Please join the Great Lakes Center for a seminar presented by Elizabeth Hinchey Malloy, Ph.D., environmental scientist with the US EPA Great Lakes National Program Office. The seminar will be held on Thursday, December 4th from 12:15 to 1:30 p.m. in Science Building, Room 272.
Estuaries are dynamic physical environments. The stability of the sediment-water interface is influenced by sources and rates of sediment delivery and physical reworking of sediments by currents, tides, waves and biology. The effects of disruption of this interface on benthic biology is poorly resolved. In this presentation, Hinchey will describe her field and laboratory investigations of effects of prevalent gradients in seabed disturbance processes and associated seabed characteristics on estuarine benthic community structure and function in the York River, a tributary of Chesapeake Bay.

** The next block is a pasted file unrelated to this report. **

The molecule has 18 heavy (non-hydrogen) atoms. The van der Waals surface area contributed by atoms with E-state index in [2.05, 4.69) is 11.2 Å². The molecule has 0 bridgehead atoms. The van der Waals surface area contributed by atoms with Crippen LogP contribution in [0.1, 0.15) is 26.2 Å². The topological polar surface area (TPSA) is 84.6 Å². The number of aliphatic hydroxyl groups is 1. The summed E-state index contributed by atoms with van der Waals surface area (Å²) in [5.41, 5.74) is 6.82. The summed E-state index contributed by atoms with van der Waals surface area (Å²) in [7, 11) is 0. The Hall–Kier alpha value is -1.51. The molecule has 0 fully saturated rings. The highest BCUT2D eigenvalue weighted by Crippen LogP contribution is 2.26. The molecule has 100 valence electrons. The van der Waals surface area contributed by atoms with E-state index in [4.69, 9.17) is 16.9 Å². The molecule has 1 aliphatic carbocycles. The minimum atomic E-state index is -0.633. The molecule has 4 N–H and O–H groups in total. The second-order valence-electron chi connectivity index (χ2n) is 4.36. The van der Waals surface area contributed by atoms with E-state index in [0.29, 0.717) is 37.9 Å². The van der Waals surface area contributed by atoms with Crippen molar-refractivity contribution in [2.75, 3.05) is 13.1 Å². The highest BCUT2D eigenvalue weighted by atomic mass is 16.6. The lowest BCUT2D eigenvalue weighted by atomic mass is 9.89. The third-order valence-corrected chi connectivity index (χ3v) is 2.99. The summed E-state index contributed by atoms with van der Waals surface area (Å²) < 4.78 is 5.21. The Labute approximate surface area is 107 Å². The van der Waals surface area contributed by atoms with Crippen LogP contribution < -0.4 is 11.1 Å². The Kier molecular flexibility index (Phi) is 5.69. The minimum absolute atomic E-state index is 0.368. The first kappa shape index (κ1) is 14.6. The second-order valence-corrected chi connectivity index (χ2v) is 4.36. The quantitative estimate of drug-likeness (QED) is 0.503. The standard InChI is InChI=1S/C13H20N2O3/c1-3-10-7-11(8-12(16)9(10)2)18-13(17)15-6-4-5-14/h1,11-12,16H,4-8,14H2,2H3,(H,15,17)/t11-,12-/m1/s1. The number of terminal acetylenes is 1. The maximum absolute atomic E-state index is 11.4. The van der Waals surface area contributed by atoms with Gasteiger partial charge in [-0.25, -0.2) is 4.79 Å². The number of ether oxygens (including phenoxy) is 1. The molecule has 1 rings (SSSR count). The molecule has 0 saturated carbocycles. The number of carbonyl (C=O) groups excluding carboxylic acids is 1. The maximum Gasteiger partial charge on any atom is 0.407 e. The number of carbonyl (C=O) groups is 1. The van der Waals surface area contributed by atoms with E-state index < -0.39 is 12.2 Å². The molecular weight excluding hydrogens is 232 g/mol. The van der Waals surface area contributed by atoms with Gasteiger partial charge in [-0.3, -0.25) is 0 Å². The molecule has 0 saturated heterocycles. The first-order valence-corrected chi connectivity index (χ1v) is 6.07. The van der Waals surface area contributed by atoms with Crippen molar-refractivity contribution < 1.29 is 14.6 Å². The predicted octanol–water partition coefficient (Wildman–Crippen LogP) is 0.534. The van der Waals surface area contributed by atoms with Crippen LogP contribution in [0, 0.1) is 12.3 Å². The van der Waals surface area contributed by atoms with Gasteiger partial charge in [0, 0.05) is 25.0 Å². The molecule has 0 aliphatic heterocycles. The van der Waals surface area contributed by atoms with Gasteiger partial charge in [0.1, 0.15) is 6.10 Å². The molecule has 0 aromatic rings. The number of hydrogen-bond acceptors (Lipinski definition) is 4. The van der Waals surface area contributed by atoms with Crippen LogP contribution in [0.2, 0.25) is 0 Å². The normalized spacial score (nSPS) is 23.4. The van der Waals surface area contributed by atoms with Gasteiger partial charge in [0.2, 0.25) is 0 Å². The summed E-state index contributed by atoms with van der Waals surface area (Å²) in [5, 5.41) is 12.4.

Hinchey used a variety of approaches to characterize the seabed and to document differences in magnitude of deposition and subsequent reworking of the sediments by physical processes. Temporal and spatial variations in benthic spring recruitment, secondary production and community structure were observed across the five benthic subenvironments sampled, suggesting that variations in seabed characteristics across relatively small spatial scales can influence benthic community structure and function.
Her presentation will conclude by transitioning from estuaries to the sweetwater seas and highlight the Great Lakes National Program Office’s benthic monitoring program and Great Lakes benthic index development.
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